It may still be the dead of winter (at least for you northerners), but it’s the perfect time to meet with your pest management contractor to make a plan to control this spring’s and summer’s bugs and rodents.
“We’re coming through the coldest months and looking forward to spring – so will the insects,” says Jim Sargent, director of technical support and regulatory compliance at Copesan Services Inc. (www.copesan.com), Menomonee Falls, Wis. Copesan is an alliance of pest management companies across the country.
“This is a really critical time for food processing plants to look at what worked last year and what didn’t,” he continues. “You should already have had a meeting with your pest management company to review 2009 and make plans for 2010.”
Sargent says there are a number of signs that indicate 2010 could be a worse year for pests than 2009 – including the phase-out of some reliable chemicals, changing regulations and generally a forecast for a warmer summer.
Sargent and others we talked to were returning in mid-January from the 74th Purdue (University) Pest Management Conference. One of the regulatory changes discussed at the conference is that many outdoor pesticides can no longer be used more than 50 ft. from buildings. “If you’ve been detecting rodents more than 50 ft. from your plant, sooner or later you’re going to have to change your treatment,” says Sargent. The ban goes into effect whenever the allowed-use label on your treatment changes, and some pesticide manufacturers already are changing their products’ packaging. All affected products must be relabeled by 2011.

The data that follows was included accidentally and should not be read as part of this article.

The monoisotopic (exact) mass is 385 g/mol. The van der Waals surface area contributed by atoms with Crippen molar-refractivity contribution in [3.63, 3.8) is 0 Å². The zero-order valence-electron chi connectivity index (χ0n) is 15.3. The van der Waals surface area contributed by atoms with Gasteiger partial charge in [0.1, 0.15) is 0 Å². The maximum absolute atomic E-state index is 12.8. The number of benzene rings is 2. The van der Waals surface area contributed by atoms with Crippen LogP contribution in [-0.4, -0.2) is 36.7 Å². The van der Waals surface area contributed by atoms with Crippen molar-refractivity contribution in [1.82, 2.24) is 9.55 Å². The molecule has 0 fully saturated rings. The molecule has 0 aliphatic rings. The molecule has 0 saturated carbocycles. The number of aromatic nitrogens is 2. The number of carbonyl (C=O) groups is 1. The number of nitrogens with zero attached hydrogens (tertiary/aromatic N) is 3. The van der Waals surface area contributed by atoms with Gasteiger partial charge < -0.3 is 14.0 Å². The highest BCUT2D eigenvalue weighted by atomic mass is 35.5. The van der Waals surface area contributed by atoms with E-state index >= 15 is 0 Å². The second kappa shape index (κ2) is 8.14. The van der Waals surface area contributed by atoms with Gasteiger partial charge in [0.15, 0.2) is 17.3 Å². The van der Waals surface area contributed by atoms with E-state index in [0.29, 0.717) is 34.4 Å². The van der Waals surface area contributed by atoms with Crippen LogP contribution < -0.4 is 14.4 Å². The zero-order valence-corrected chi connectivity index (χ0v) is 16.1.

Another chemical/regulatory change, even slower in coming, is the phase-out of methyl bromide. Because the fumigant depletes the stratospheric ozone layer, the amount of methyl bromide produced and imported in the U.S. was reduced incrementally until it was phased out Jan. 1, 2005 – although some “critical use” exemptions persist. Regardless of how long those last, methyl bromide is destined to disappear in the U.S. soon; it already has in Europe.
Dow AgroSciences (www.profume.com), Indianapolis, developed a drop-in replacement: ProFume gas fumigant. “It’s a broad-spectrum fumigant that controls all life stages of the insects,” says Elisha Priebe, marketing specialist. In addition to controlling red flour beetles, Asianmeal moths and other insects common to food, grain and ingredient storage, “A great side benefit is it also provides rodent control,” she adds.
The Asianmeal moth, a leading pest among stored products, can be controlled with new pheromone technology in that little (1x2 1/2-in.) dispenser.
A male Indianmeal moth in a warehouse will exhaust himself flitting from one pheromone dispenser to another, preventing him from mating with a female.
Dow AgroSciences also has developed software, a Precision Fumigation Tool, that allows each fumigation to be optimized. “You plug in planned exposure time, targeted pests, site specifics and you can determine exactly how much to use,” Priebe says. Or you can alter the downtime – whether the fumigation needs to be done in a single day, or if the plant can be closed over a long holiday weekend – to determine how best to fumigate. “You can track its progress in real time, and it provides documentation,” she adds.